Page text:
Hiring data says “most firms not building AI-development teams”
With few exceptions, when it comes to significant, strategic AI investments, enterprises are waiting for the “IT bigs” to do it for them by enhancing their portfolios with new, AI-based capabilities. Job posting data speaks volumes. Listen to the data.
This category includes Alphabet (Google), Alibaba, Amazon, IBM, Facebook, Microsoft, Nvidia, Oracle, Salesforce, and SAP. There are more but not many more than a dozen. The “bigs” are investing heavily in Research, Development, Engineering, Infrastructure, Customer Support, and Marketing AI technologies.
Figure 1 was drawn from 93,237,194 internet job postings organized by industry
Source: Artificial Intelligence in Health Care? Evidence from Online Job Postings, Goldfarb, et al. AEA Papers and Proceedings, American Economic Association, vol. 110, pages 400-404, May 2020. Burning Glass Technologies provided the raw data, which was based on over 40,000 online job boards and company websites. Industry classification via two-digit NAICS code.
Where is the AI hiring demand heaviest?
At the top of the chart, you can see the information industries which include non-Internet publishing; Motion Picture and Sound Recording; non-Internet broadcasting; telecommunications; data processing; hosting and related services; and other information services. In practice, the Internet and IT are eating the information industries, so you might as well assume that the bulk of the first row in the chart is the Internet and IT firms.
Immediately below, there are consulting firms. They are selling, among other things, AI expertise to help enterprises exploit custom AI-based solutions. (This broad services category includes legal services; accounting; architectural and engineering services; specialized design services; computer systems design and related services; management, scientific and technical consulting; scientific R&D; Advertising, PR and similar; and other.)
So, no surprise, the top bar is IT and Internet, and the second bar is services that make a lot of IT and the Internet operate and evolve.
The third heaviest AI-hiring industry is FSI – the financial services industries, which include brokerages, banks of all kinds and insurance. FSI tends to spend more on technology than most other (civilian) industries to differentiate their financial products, maximize their margins, and delight the customers with often momentary advantages over their competition.
That sounds like a significant endorsement for investing in building bespoke AI-based solutions. Not so fast! What about the rest of the chart? There is far less enthusiasm for building an internal army of AI experts or building bespoke AI-based solutions.
If not building, what are most entities doing?
They’re waiting for viable, AI-enhanced solutions from mainstream vendors. Longer-term, they’ll sample solutions based on new application categories enabled by AI and evaluate if they can justify making the leap away from existing suppliers.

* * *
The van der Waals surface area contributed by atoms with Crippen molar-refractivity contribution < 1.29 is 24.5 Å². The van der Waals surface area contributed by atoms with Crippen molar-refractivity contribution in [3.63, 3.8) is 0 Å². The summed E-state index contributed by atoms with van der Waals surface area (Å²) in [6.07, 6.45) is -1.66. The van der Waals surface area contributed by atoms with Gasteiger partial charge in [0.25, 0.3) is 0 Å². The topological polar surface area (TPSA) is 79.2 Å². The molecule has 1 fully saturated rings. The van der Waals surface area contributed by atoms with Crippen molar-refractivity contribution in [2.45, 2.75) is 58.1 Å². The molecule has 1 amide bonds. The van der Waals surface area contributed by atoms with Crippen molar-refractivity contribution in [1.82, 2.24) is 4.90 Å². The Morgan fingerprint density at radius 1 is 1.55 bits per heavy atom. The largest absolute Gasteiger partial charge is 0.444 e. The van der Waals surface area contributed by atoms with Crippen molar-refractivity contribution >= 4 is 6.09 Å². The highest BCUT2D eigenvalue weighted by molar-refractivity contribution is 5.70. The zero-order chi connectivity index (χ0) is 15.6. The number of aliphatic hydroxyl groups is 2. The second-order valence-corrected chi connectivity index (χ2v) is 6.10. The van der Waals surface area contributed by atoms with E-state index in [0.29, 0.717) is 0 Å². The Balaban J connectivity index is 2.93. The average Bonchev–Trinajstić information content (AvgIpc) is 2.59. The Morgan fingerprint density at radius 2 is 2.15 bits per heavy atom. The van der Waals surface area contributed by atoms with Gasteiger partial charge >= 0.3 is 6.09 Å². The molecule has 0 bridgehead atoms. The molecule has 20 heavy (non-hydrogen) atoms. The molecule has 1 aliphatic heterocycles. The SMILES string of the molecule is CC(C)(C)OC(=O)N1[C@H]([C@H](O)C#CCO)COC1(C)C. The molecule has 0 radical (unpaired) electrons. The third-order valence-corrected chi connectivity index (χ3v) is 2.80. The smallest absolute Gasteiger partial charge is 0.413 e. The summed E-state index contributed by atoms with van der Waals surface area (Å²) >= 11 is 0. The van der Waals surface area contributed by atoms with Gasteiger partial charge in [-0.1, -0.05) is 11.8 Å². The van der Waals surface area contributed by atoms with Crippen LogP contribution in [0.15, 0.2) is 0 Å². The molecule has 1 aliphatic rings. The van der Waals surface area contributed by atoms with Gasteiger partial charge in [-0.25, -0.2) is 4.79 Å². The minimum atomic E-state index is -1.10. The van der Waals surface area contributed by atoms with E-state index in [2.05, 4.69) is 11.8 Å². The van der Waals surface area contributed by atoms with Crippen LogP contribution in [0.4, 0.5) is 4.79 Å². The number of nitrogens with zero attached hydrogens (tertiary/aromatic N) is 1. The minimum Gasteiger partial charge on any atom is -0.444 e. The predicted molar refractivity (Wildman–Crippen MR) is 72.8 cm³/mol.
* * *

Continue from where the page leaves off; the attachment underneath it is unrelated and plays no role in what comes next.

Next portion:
AI-enhanced solutions have already emerged from “the bigs” generalists and second and third-tier specialists. The AI-enhancement quotient should continue to rise for the next several years as today’s AI research filters into existing products.
New, AI-enabled application categories lie further out.
What should you do?
There can be tremendous value in solutions that exploit the last three decades’ advances in AI technologies.
However, more often than not, most firms would likely be better served by waiting for viable AI-enhanced solutions from mainstream vendors and, longer-term, solutions based on new application categories enabled by AI.
Monitor how others in your industry and adjacent industries are delivering new business outcomes and transforming their businesses using new business models and new technologies. Learn from their successes and failures. Business transformation doesn’t require, in many cases, the newest technology but it does require novelty in approach and thinking, and a willingness to change how your enterprise operates.
Underlying demand may be constant across industries, but firms in many industries just cannot afford to compete for this rare talent. They’re forced to wait for AI-enhanced solutions from mainstream vendors.
What with the hype flowing about AI, a ‘buyers’ panic’ most assuredly has taken place. The ‘buyers’ panic’ pursuing the limited available talent has driven up the cost of building out an AI-development team, dissuading all but the richest few from heading in that direction.
In any case, the world is not moving aggressively towards building their own AI solutions.
Continued investment in using AI technologies to improve executive and line decision making — sometimes referred to as AI for BI or AI/Analytics — should be going on and growing now. That’s a separate category that, admittedly, overlaps with AI-enhanced solutions and new AI-enabled applications.
Where do you stand? How much have you invested in building out an AI-development organization? How does that compare to your overall development investment? Are you waiting for others to build solutions for you to buy?